India was the first stop planned for a visit by special envoys of the Maldivian president but was told by New Delhi that Indian leaders were not available for a briefing from President Abdulla Yameen’s emissary on the crisis in the tiny island nation.
“We made a request yesterday that a special envoy of president will be visiting with his delegation today (Thursday) and requested for a meeting with the External Affairs Minister (Sushma Swaraj),” Ahmed Mohamed, Maldives Ambassador to India said.
Since Ms Swaraj is currently out of India on a visit to Saudi Arabia, Mr Mohamed told NDTV that Maldives government had also offered that the special envoy meet with either of the two ministers of state in the foreign ministry. “We said… that is fine with us,” he said.
But the meeting could not be scheduled and President Yameen, who appears to have gained the upper hand in a bitter power struggle, announced his decision to send envoys to China, Pakistan and Saudi Arabia instead.
“We are hurt… We were reaching out,” he told NDTV.
The envoys were mandated to update “friendly” countries about the situation on the ground in Maldives.
Maldives, best known for luxury tourist resorts, plunged into crisis last week after President Yameen refused to comply with a five-judge verdict of the Supreme Court quashing terrorism convictions against nine leading opposition figures including the exiled former Maldivian president Mohamed Nasheed. It was seen to pave the way for the return of Mr Nasheed, who was the country’s first democratically elected president.
Instead, Mr Yameen imposed a state of emergency and ordered the arrest of two of the five judges along former president Maumoon Abdul Gayoom, who had sided with the main opposition.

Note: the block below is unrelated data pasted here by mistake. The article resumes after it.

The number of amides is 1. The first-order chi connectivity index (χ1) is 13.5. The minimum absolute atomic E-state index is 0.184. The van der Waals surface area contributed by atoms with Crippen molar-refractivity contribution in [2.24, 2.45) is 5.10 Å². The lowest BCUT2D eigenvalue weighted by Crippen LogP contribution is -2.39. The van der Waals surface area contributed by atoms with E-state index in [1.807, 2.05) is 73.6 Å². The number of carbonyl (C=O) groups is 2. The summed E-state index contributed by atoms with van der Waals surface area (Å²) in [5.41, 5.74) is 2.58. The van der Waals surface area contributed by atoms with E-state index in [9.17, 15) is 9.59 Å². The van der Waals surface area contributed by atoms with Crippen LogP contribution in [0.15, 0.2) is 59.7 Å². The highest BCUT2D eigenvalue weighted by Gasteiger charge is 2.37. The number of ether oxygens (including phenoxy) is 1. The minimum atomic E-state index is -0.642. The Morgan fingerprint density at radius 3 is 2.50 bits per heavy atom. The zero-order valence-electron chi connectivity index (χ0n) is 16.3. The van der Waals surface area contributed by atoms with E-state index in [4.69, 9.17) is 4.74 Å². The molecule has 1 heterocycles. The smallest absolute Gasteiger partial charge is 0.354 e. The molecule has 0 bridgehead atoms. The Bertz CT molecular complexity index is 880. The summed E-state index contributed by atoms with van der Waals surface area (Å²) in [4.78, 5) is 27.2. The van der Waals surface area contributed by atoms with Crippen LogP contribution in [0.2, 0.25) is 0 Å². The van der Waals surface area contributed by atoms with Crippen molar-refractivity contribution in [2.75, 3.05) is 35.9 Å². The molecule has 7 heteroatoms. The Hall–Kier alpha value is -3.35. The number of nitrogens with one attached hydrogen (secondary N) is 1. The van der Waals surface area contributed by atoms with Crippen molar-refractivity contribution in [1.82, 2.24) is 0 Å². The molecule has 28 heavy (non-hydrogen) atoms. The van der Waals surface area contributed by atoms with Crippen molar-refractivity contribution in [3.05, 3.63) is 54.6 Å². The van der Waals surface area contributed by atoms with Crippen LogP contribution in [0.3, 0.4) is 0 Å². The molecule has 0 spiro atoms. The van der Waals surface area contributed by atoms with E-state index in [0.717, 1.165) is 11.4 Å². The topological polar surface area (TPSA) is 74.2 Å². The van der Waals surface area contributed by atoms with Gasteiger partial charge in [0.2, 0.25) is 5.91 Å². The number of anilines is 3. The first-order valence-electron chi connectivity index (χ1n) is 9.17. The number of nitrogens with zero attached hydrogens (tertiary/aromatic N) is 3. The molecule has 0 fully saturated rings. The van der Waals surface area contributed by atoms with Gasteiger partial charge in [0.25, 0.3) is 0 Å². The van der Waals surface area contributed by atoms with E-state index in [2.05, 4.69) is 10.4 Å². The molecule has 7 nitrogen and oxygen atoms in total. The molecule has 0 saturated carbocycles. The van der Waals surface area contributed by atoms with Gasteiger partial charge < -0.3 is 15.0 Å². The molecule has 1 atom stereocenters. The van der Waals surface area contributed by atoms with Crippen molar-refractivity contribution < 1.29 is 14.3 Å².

India’s only statement issued on Tuesday called the government’s refusal to abide by the Supreme Court verdict and the imposition of emergency “disturbing”. New Delhi did not refer to former President Nasheed’s appeals that sought military intervention but expressed “concern” at the arrest of the Supreme Court’s two top judges.
Before Maldives reached out to India with the request for a visit on Wednesday, the police charged the two arrested judges and former President Maumoon Abdul Gayoom with bribery and trying to overthrow the government.
India’s suggestion to defer the special envoy’s visit came against this backdrop, designed to drive home the message that President Yameen had not taken any “real action” on the concerns flagged by India and the international community.
Also, sources told NDTV that Maldives did not outline the purpose of sending the special envoy.
“Democratic institutions and the judiciary continue to be undermined and concerns ignored, these issues need to be properly addressed,” sources said, a hint that a briefing under these circumstances would not really have served a purpose unlike Maldives was willing to take the right steps.
Maldives Ambassador referred to the concern expressed by New Delhi in his interview to NDTV.
“That (expressing concern) is more reason why we should be reaching out to India… coming here and meet the senior officials and explain to them the situation,” Mr Mohamed told NDTV. Along with expressing concern, he said, India should also engage with Maldives and “know better what is the situation”.
On the arrests of the Supreme Court Chief Justice, Mr Mohamed said no one was above the law. “We should continue to follow the rule of law,” he said.